No | Movie review
Pablo Larraín’s Oscar-nominated satire celebrates an ad man’s campaign against a tyrant.
It was the get-out-the-vote campaign heard round the world. Allotted just 15 minutes of daily TV airtime, a group of savvy political activists convinced an oppressed nation to cast a ballot for its future, turning a farce of an election into a democratic battle for freedom. Said oppressed nation was Chile; the election was a 1988 plebiscite—conceived as a formality to appease the international community—in which the populace could theoretically oust tyrannical dictator Augusto Pinochet. The government didn’t anticipate that the opposition, or “No” side, would pull off a triumph of marketing. In the film, a whip-smart mad man (Gael García Bernal) accomplishes more with half-a-sitcom’s nightly television time than the “Yes” side can with control of the rest of the country’s media.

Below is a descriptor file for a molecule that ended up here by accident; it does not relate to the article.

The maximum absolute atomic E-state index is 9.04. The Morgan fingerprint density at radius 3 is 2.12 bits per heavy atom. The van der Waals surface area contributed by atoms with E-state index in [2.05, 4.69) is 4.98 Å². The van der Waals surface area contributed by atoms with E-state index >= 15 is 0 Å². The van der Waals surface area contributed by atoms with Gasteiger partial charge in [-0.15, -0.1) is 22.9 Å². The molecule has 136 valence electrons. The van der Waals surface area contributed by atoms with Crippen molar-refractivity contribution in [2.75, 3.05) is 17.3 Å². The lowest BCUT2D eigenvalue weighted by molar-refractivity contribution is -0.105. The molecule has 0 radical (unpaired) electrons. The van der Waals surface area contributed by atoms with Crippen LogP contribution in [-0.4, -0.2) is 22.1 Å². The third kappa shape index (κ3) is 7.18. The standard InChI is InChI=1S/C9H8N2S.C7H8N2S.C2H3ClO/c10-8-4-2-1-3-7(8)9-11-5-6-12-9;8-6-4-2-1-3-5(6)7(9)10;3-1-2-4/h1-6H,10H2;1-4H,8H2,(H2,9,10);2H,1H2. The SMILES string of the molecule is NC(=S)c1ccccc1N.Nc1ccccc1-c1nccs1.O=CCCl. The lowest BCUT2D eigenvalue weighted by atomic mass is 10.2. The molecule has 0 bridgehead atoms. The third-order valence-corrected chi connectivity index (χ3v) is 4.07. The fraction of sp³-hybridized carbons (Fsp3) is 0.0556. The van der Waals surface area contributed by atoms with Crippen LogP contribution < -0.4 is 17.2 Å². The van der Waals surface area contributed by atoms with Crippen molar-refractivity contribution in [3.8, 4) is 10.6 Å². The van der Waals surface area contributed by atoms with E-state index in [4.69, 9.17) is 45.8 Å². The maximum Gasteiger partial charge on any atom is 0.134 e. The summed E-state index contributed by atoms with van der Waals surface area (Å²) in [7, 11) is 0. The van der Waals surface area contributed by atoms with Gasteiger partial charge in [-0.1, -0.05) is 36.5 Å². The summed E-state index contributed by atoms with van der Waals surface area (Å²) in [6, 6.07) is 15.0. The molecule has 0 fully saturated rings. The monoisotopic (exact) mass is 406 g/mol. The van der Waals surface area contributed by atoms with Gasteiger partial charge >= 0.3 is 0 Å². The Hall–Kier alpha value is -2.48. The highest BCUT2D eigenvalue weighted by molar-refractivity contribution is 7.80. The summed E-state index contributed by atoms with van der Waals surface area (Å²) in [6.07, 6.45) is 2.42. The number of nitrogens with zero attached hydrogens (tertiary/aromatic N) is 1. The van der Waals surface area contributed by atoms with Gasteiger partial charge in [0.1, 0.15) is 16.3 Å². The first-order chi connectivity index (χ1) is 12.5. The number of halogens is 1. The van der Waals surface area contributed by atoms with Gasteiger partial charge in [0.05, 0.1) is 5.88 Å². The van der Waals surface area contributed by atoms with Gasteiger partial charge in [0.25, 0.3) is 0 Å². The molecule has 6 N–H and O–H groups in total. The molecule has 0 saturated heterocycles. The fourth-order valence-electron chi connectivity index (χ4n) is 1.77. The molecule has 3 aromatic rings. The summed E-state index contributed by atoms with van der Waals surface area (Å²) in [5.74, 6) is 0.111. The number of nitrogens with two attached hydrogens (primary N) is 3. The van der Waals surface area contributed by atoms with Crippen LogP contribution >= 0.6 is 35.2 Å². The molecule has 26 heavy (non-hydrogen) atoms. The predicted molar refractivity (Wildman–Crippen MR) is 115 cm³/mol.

Shot on ancient video, in the drab, outdated style of ’80s TV, Pablo Larraín’s No doesn’t just dramatize a fascinating historical footnote. It chronicles a global sea change: the moment when political campaigns fell, perhaps irreversibly, under the jurisdiction of advertisers. Bernal’s René has his work cut out for him. In addition to inspiring a demoralized, intimidated public, he has to convince his employers—who want to use the airtime to expose Pinochet’s crimes against humanity—that depressing is not a winning strategy. His alternative tactic: selling the cause like you would a soda, through jingles and youthful energy, to equate a nay vote with happiness. (The real, unaltered ads are amusing relics of a bygone age of commercials.) Bernal, that dependably terrific Mexican movie star, plays his character as an enigma—a shrewd huckster whose fighting spirit seems to stem less from political motives than the thrill of a real challenge. Stirring as a celebration of voter empowerment, No may also inspire pangs of wistful nostalgia. When was the last time snake-oil salesmanship was put to such noble use?